The US House of Representatives approved legislation recommending an India-specific waiver for the Countering America’s Adversaries Through Sanctions Act (CAATSA).
- The US Assembly has passed a legislative amendment that approves waiver to India against the punitive CAATSA sanctions for its purchase of the S-400 missile defence system from Russia.
- The amendment urges the Biden administration to use its authority to provide India with a CAATSA waiver to help deter aggressors like China.
- The president does not need legislative approval for a waiver. He has the executive authority to do so.
What is CAATSA?
- In August 2017, President Donald Trump signed into law which specifically targets Russia, Iran, and North Korea, known as CAATSA.
- The act empowers the US President to impose at least five of 12 listed sanctions — enumerated in Section 235 — on persons engaged in a “significant transaction” with the Russian defence and intelligence sectors.
- Basically, this law was meant to punish countries having deep engagements with Russia, North Korea, and Iran using economic sanctions.
Waivers under CAATSA –
- The act said countries having a “significant transaction” with Russian intelligence and military agents will be subject to at least five kinds of sanctions.
- Hence, ordinary transactions will not invite sanctions and the imposition of sanctions comes down to the interpretation of significant transaction. This leaves the scope of waiver.
- Other exemptions mentioned include the transaction not affecting US strategic interests, not endangering the alliances it is a part of, etc.
CAATSA and India –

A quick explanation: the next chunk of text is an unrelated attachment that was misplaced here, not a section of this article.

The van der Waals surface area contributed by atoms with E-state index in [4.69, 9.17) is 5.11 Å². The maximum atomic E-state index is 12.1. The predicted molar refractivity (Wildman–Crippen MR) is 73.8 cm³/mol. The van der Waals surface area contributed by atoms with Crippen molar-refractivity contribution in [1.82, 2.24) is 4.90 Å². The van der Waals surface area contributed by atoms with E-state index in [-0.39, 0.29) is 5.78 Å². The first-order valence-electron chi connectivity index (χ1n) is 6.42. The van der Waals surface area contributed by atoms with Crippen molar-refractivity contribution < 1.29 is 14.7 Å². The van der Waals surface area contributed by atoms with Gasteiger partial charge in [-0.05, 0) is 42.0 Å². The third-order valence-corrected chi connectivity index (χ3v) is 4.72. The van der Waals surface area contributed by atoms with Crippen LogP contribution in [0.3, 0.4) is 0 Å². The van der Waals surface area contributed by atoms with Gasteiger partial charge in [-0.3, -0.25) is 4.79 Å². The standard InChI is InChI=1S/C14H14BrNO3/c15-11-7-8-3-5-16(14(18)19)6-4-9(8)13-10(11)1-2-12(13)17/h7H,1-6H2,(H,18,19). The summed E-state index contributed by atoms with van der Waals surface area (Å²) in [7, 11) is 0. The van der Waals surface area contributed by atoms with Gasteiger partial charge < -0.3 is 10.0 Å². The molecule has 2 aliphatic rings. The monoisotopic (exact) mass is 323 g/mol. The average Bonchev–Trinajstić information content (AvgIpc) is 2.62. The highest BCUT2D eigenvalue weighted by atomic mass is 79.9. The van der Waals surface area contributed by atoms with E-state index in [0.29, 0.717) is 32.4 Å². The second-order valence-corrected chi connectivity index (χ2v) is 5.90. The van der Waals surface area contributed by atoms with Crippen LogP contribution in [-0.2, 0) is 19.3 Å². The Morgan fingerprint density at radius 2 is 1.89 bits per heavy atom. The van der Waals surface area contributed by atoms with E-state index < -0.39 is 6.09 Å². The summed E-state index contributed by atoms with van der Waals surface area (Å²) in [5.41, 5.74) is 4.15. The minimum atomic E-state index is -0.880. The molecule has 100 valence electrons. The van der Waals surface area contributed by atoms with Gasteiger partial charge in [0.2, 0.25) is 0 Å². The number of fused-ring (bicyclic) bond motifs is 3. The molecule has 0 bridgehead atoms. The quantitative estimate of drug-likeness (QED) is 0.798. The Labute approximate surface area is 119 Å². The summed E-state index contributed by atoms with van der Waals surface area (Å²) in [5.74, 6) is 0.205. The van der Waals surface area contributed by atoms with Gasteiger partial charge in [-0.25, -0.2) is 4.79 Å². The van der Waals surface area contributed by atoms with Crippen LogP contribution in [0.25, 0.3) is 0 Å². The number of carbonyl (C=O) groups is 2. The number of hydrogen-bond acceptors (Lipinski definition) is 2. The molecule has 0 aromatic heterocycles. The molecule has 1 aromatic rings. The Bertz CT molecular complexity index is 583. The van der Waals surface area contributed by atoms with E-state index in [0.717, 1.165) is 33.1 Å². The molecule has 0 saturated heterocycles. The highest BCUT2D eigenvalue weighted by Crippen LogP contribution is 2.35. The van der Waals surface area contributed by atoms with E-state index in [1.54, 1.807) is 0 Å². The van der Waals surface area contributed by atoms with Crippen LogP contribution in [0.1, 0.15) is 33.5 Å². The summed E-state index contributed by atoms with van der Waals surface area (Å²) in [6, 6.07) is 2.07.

- In 2018, India purchased the S-400 missile system from Russia and in November 2021 the delivery of this missile system began.
- India had signed a $5 billion deal with Russia to buy five units of the S-400 defence missile systems.
- In July 2018, the US communicated that it was ready to grant India (along with Indonesia and Vietnam) a waiver on the CAATSA sanctions.
- Moments after India and Russia signed the deal, the US embassy in India said that the US sanctions were aimed to punish Russia, not to damage military capabilities of ‘our allies’.
- However, off late, US seems to have changed its stand as Washington told India it was unlikely to get a waiver from CAATSA.
- Last year, US sanctions were imposed on Turkey and China over the procurement of S-400 missiles systems.
- Hence, there were renewed apprehensions that US may impose similar punitive measures on India.
- So far, US had never categorically stated whether CAATSA would apply to India.
- Also, citing the strategic defence partnership between the two countries, India is confident of getting a waiver from CAATSA.
S-400 Triumf –
- The Russian-built S-400 Triumf is the world’s most dangerous operationally deployed modern long-range surface-to-air missile system.
- A missile defence system is intended to act as a shield against incoming ballistic missiles.
- It is considered much more effective than the Terminal High Altitude Area Defence (THAAD) system developed by the US.
- The S-400 was made operational in 2007, and is responsible for defending Moscow. It was deployed in Syria in 2015 to guard Russian and Syrian naval and air assets.
- The S-400 is a mobile system that integrates a —
- multifunction radar,
- autonomous detection and targeting systems,
- anti-aircraft missile systems,
- launchers, and
- a command-and-control centre.
- It can be deployed within five minutes, and is capable of firing four types of missiles to create a layered defence.
- It can engage all types of aerial targets including aircraft, unmanned aerial vehicles, and ballistic and cruise missiles within a range of 400 km, at an altitude up to 30 km.
- It can simultaneously track 100 airborne targets, including super fighters such as the US-built F-35, and engage six of them at the same time.
Why India needs this?
- India must have the capability to thwart missile attacks from the two likeliest quarters, Pakistan and China.
- Beijing signed a deal with Moscow in 2015 to buy six battalions of the S-400 system, and deliveries began in January 2018.
- While the Chinese acquisition has been seen as a “gamechanger” in the region, the concern for India is limited because of the system’s range.
- However, the S-400 can play a crucial role in case of a two-front war.
- While the 36 Rafales armed with Meteor and Scalp missiles being inducted by IAF are primarily meant for an offensive role, the S-400 systems are defensive in nature.